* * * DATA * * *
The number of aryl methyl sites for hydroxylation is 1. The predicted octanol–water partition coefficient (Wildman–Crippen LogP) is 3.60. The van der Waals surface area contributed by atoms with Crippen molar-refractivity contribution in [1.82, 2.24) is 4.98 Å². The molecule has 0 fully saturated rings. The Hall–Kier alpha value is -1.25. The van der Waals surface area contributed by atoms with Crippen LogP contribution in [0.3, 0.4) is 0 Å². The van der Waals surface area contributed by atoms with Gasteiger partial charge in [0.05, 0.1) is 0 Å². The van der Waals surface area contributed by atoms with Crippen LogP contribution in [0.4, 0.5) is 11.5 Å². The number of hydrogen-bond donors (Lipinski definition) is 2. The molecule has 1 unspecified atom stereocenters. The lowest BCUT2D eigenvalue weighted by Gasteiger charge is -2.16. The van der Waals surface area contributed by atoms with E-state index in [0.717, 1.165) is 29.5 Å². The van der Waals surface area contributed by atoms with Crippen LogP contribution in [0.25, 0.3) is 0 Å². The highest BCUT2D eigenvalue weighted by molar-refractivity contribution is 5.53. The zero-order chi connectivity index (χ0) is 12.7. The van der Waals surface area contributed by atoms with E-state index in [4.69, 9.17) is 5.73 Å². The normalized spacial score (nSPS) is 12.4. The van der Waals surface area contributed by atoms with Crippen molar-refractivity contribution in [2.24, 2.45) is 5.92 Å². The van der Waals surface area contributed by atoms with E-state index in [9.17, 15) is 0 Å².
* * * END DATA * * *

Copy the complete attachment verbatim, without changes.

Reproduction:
The number of aryl methyl sites for hydroxylation is 1. The predicted octanol–water partition coefficient (Wildman–Crippen LogP) is 3.60. The van der Waals surface area contributed by atoms with Crippen molar-refractivity contribution in [1.82, 2.24) is 4.98 Å². The molecule has 0 fully saturated rings. The Hall–Kier alpha value is -1.25. The van der Waals surface area contributed by atoms with Crippen LogP contribution in [0.3, 0.4) is 0 Å². The van der Waals surface area contributed by atoms with Gasteiger partial charge in [0.05, 0.1) is 0 Å². The van der Waals surface area contributed by atoms with Crippen LogP contribution in [0.4, 0.5) is 11.5 Å². The number of hydrogen-bond donors (Lipinski definition) is 2. The molecule has 1 unspecified atom stereocenters. The lowest BCUT2D eigenvalue weighted by Gasteiger charge is -2.16. The van der Waals surface area contributed by atoms with E-state index in [0.717, 1.165) is 29.5 Å². The van der Waals surface area contributed by atoms with Crippen LogP contribution in [0.25, 0.3) is 0 Å². The highest BCUT2D eigenvalue weighted by molar-refractivity contribution is 5.53. The zero-order chi connectivity index (χ0) is 12.7. The van der Waals surface area contributed by atoms with E-state index in [4.69, 9.17) is 5.73 Å². The normalized spacial score (nSPS) is 12.4. The van der Waals surface area contributed by atoms with Crippen molar-refractivity contribution in [2.24, 2.45) is 5.92 Å². The van der Waals surface area contributed by atoms with E-state index in [9.17, 15) is 0 Å².